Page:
Calling a technical on stress

Athletes balancing sports and school

More by Kai Fortner Newby
Kai Fortner Newby

More stories from Kai Fortner Newby

Flipping to success
November 22, 2017

Photo by: Hannah Felske

Junior Varsity forward Eric Harris, 11, strides for two easy points for the Cougar basketball team.

Athlete life is not easy.

Student athlete life is harder.

Student athletes not only have an expectation to hit that clutch three-pointer or catch the game-winning interception, but they also have to come in clutch in the gradebook. This new challenge combines stress from the free throw line and homework due the next day, and it can heavily impact a student’s performance in both areas.

Each role takes a great amount of time out of a student’s everyday life whether for practice, studying or, in some cases, leaving one for the other. Student athletes face many obstacles throughout the school year, resulting in stress, high expectations and in some cases, anxiety in many students. Constantly pushing win after win, student athletes can fall behind in school and may often miss classes because of their games and tournaments, like junior varsity basketball guard David Favorite.

“Most of the time, when I’m having more basketball, it’s affecting my schoolwork,” Favorite said.

The basketball players practice after school everyday for about an hour and a half depending on the coach’s schedule. However, the teams also have two games a week on Tuesdays and Fridays.

“It takes up about 16 hours a week with practice and games,” Favorite said. “Basketball has everything to do with my stress.”

Balancing school and sports might cause a student to get off of their daily routine, and too much of one topic can cause a decline in the other. Holding the responsibility of both an athlete and a student can cause unwanted stress in a teen’s life if they do not have proper time-management skills.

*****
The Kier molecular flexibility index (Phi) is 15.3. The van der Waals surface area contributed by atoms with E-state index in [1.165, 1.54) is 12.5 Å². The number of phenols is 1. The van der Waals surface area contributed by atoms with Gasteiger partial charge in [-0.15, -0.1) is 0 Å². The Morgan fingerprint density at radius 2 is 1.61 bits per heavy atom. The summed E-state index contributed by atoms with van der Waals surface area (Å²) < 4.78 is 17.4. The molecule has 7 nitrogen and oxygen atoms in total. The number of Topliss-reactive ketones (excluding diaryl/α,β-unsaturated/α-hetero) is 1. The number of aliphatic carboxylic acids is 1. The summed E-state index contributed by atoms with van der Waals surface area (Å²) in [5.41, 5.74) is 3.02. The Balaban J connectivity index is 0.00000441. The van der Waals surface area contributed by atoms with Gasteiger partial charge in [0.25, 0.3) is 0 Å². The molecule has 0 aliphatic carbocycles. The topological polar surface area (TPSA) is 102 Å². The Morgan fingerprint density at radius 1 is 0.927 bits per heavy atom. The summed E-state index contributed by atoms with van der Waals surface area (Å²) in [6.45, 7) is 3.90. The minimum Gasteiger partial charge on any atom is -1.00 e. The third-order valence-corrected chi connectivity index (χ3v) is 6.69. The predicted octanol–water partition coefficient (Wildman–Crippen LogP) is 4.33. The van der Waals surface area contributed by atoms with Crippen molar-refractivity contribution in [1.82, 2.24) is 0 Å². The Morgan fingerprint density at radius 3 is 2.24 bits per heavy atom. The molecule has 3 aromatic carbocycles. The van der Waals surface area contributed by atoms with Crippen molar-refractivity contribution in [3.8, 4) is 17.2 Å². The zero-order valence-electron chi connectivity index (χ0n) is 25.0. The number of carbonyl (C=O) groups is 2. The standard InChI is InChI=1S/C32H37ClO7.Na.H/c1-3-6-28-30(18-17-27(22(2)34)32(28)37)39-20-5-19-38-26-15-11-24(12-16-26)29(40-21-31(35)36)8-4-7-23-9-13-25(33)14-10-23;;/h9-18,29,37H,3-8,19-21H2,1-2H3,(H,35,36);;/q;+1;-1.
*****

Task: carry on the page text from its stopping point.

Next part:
Sophomore guard Matthew Baham thinks responsibility holds importance when it comes to everyday life. However, this may cause days to transform into dull routines.

“When you’re a freshman, it’s all very new to you,” Baham said. “The more you get older and the more [you’re] experienced, it becomes easier to handle certain situations like, getting homework done.

According to a study done by the NCAA on the experiences of college athletes all around revealed that 60 percent of college athletes reported viewing themselves “more as athletes then students.” Unfortunately most go on to have a traditional career other than continuing to an athletic desire.

Another study done by the NCAA shows that nearly one in three adolescents qualifies for anxiety. Almost 85 percent of certified athletic trainers believe anxiety disorders are currently an issue in student-athletes on campuses all-around.

Students tend to have constant stress, following simple tips when dealing with a sport and school simultaneously can greatly reduce strain. A successful student athlete should have a daily routine they stick with in order to make daily life easier.

“I try to keep it as balanced as I can,” Baham said. “Because if I spend too much time on one thing, it will obviously drop in the other.”

Communication with teachers and coaches, letting them know about the multiple responsibilities, will reduce stress significantly. This will eventually benefit the student athlete during struggling times with handling both priorities.

‘’Our coaches motivate us to keep our grades up,” Baham said. “No pass, no play.”

Plan for success, but also have a plan B as well. Ensure the mind does not remain set on one thing, the case with anything in life.

“I think about the future me,” Baham said. “And I just do my self a favor now by working hard in everything I do.”